With transistor 31 ON, current flows through the resistor 32, bringing the collector of the transistor 31 from zero volts towards V+. When the voltage across the resistor 32 exceeds the threshold value of the transistor 37, its base-emitter junction conducts through the resistor 36 as a current limiter, turning ON the transistor 37. With the transistor 37 ON, current flows through the audible annunciator 17 and the current-limiting resistor 38, causing the audible annunciator 17 to emit a warning tone. Conduction of the base-emitter junction of the transistor 37 also provides positive feedback to the base of the transistor 31 through the resistor 39, forcing the transistor 31 into full conduction or saturation. This prevents a condition wherein the volume of the audible annunciator 17 transitions through a gradually increasing volume as the battery voltage transfers from below 16.5 volts to above 16.5 volts.
Once the voltage at the wiper of the potentiometer 34 falls below the threshold voltage of the transistor 31, the feedback through the resistor 39 cannot sustain the transistor 31 ON, and the entire circuit turns OFF.
The output of the alarm circuit at the collector of the transistor 37 is also connected through an optional flasher 40 to the anode of the visible annunciator 16, the cathode of which is connected to ground through a resistor 41. Thus, it will be appreciated that this circuit produces both visible and audible alarms of an over-voltage condition. It will be appreciated that either of the circuits 20 or 30 could utilize only a single one of the annunciators 16 and 17, or both annunciators. Also, it will be appreciated that other alternative annunciator arrangements could be utilized in either of the circuits 20 and 30.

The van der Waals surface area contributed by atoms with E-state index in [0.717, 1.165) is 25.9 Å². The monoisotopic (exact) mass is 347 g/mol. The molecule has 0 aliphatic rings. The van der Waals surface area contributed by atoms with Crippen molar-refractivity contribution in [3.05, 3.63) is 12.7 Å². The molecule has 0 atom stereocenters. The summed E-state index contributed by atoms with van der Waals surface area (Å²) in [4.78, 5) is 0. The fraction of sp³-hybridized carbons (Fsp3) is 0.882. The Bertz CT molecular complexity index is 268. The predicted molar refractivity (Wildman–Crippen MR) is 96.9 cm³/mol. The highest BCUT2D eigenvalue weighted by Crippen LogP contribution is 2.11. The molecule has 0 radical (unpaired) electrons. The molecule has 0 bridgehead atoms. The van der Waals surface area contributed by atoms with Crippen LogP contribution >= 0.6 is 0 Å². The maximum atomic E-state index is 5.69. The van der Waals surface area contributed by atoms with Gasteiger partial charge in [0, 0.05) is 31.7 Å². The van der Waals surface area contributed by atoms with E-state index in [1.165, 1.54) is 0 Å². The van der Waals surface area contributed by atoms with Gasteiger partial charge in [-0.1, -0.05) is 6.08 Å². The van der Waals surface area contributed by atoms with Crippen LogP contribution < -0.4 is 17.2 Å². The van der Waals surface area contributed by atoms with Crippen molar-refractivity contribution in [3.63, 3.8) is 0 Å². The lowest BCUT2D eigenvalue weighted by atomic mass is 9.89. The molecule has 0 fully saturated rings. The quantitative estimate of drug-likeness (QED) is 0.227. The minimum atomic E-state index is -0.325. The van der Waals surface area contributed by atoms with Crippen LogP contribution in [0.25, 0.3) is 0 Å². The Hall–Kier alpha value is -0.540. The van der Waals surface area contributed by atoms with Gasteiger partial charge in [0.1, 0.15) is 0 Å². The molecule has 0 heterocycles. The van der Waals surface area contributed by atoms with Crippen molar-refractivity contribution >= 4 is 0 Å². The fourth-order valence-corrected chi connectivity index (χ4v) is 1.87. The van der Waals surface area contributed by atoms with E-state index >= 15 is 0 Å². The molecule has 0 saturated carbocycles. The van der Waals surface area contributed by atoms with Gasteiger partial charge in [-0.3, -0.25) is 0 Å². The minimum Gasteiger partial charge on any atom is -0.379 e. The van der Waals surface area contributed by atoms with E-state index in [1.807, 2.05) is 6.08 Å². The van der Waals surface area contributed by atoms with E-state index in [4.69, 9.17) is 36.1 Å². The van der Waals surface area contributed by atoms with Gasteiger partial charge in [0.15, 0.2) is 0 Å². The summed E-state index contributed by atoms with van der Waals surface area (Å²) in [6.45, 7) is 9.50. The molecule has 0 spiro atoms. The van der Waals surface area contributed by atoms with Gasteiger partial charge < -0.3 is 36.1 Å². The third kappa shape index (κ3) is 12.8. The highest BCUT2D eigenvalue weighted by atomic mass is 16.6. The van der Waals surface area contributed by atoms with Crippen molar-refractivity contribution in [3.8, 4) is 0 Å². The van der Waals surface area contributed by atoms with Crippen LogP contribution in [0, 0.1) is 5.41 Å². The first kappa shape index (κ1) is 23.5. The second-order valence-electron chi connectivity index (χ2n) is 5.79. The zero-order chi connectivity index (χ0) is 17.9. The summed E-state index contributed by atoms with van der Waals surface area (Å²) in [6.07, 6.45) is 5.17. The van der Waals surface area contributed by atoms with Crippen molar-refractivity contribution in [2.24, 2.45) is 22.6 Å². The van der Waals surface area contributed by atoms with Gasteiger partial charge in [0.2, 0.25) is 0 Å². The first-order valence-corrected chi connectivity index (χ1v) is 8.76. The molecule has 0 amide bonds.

The matter set forth in the foregoing description and accompanying drawings is offered by way of illustration only and not as a limitation. While particular embodiments have been shown and described, it will be obvious to those skilled in the art that changes and modifications may be made without departing from the broader aspects of applicant's contribution. The actual scope of the protection sought is intended to be defined in the following claims when viewed in their proper perspective based on the prior art.